The Karachi Chamber of Commerce and Industry has urged the government to waive the requirement for CNIC for sale to unregistered persons. At a time when lack of documentation and scarcity of socio-economic data is limiting the state’s capacity to judiciously tailor and distribute endowments to the poor and the businesses, one would argue that government datasets need to be strengthened rather than weakened. It is another thing that the CNIC requirement may not be the best measure of documentation.
Who knows when will the pandemic end. If global public health experts are any guide, it’s here to stay for another eighteen months. Whether Pakistan decides to go for herd immunity or remains in perennial lockdown, local and global economies are expected to be in a slump and smart lockdowns will invariably be the order of the day. Hindsight is 20-20 but the consensus view is that we are in this for a long haul.
This means stimuluses, bailouts, and handouts to businesses, newly unemployed, and the structurally poor will keep coming in various shapes and sizes. Businesses asking for bailouts should keep this in mind before culling the hen that lays golden eggs. Expect also that politics of dole outs will abound, especially if there is lack of transparency, and if the state endowments are not distributed on the basis of evidence. And evidence Pakistan does not have. (Read BR Research’s ‘MSMEs bail out’, Apr 13, 2020)
Now, therefore, is the time to ramp up efforts to improve socio-economic and business statistics of the country, and also the much-awaited tax system’s data analytics. Citizens and businesses may have more incentives to be a part of the system now, when they are pinning their hopes for state endowments, than when they are minting money and would like to hide from the system.
The PM should also take this opportunity to convene a meeting with the provinces and develop a playbook for a coordinated provincial and federal exercise in all sorts of surveys, statistics and documentation, as a steppingstone towards the end goal of Big Data. (Read also ‘Data, not anecdotes, must drive Pakistan’, Jan 8, 2020)
In the meanwhile, the following measures are proposed for the government’s consideration, many of which require the lead of Digital Pakistan team; Tania should team up with Nadra.
Aggressively expand mobile and internet coverage aiming towards higher bandwidth availability and last mile delivery; now is the time to use the like of USF funds, and CPEC’s fiber optics.
Use data of borrowers from microfinance organisations, branchless banking operators and other fin-tech players, and tailor the state’s endowments for those small borrowers.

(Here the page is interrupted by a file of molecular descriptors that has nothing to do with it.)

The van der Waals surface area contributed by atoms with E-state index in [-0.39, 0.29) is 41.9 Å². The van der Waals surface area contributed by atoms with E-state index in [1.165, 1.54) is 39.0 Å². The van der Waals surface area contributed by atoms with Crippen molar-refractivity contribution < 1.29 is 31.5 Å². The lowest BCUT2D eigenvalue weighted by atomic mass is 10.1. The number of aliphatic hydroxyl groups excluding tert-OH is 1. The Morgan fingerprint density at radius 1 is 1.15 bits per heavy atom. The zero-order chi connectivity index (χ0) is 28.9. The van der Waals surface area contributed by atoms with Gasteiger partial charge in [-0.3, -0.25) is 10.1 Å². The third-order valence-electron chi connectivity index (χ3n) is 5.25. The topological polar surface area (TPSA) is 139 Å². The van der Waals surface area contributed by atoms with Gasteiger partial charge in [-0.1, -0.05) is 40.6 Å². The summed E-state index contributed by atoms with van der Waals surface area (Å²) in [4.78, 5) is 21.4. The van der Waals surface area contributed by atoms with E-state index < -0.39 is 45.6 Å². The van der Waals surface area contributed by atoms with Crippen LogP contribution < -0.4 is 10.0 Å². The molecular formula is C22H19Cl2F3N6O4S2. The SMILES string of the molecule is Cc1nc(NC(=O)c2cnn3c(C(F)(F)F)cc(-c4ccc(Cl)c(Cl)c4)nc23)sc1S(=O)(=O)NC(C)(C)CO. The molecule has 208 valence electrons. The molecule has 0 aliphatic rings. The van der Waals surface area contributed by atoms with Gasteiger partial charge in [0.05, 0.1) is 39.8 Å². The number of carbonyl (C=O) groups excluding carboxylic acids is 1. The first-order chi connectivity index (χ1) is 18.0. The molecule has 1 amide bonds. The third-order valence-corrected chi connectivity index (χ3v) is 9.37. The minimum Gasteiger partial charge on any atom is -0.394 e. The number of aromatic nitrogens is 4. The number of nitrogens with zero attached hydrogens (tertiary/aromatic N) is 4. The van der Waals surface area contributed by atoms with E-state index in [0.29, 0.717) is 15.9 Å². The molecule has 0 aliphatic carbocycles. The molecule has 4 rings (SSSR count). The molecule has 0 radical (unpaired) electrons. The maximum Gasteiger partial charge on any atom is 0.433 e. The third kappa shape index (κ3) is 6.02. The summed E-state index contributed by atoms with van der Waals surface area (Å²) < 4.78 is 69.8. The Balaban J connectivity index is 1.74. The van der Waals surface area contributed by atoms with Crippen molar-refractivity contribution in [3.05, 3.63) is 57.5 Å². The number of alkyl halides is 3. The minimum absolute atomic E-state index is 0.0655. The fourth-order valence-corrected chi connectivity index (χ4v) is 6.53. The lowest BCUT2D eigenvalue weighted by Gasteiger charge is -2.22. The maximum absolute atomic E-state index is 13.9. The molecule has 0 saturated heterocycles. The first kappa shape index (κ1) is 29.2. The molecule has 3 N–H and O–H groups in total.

Link up all private and public sector philanthropic organisations under one mobile app that contains details of charity recipients and other relevant information. The data should not be downloadable for all, but the system should be able to tell those who have already received charity for the month from those who have not.
Nadra should put a business registration registry that triangulates all datasets of businesses, be it SECP-registered companies, partnerships, Association of Persons or sole proprietorships. It could also eventually develop a database of businesses and their employees.
The use of Weboc and FBR’s sales tax return systems should also be considered. These already have importers and exporters on their list; the list can be expanded to include various information about employees, suppliers and buyers, active tax filers or not.
Using mobile and internet, launch workforce surveys to assess true picture of unemployment on at least monthly basis, as against the current labour force surveys that is done annually and reported with a 12-month lag. (Read ‘Is unemployment really Pakistan’s big issue?’ Sep 5, 2019)
These and other efforts will obviously require huge state expenditure. But if we are already heading towards huge budget deficit, then might as well take an even bigger hit on the books and lay the foundations of better growth and better policymaking.
An array of research suggests that big data can amplify GDP growth as businesses benefit across a variety of industries. There is also growing evidence that those economies which are better documented can be governed better, especially in a time of crisis, and that data science can make economic statistics relevant, timely, accurate, and detailed for well-tailored policymaking and distribution of various state endowments.
It is clichéd to say that there is an opportunity in every crisis. It’s cliched because it is also true. If the government must spend to kick start the economy, then it might as well kick start the new economy i.e. the digital and data economy and take a step into the future.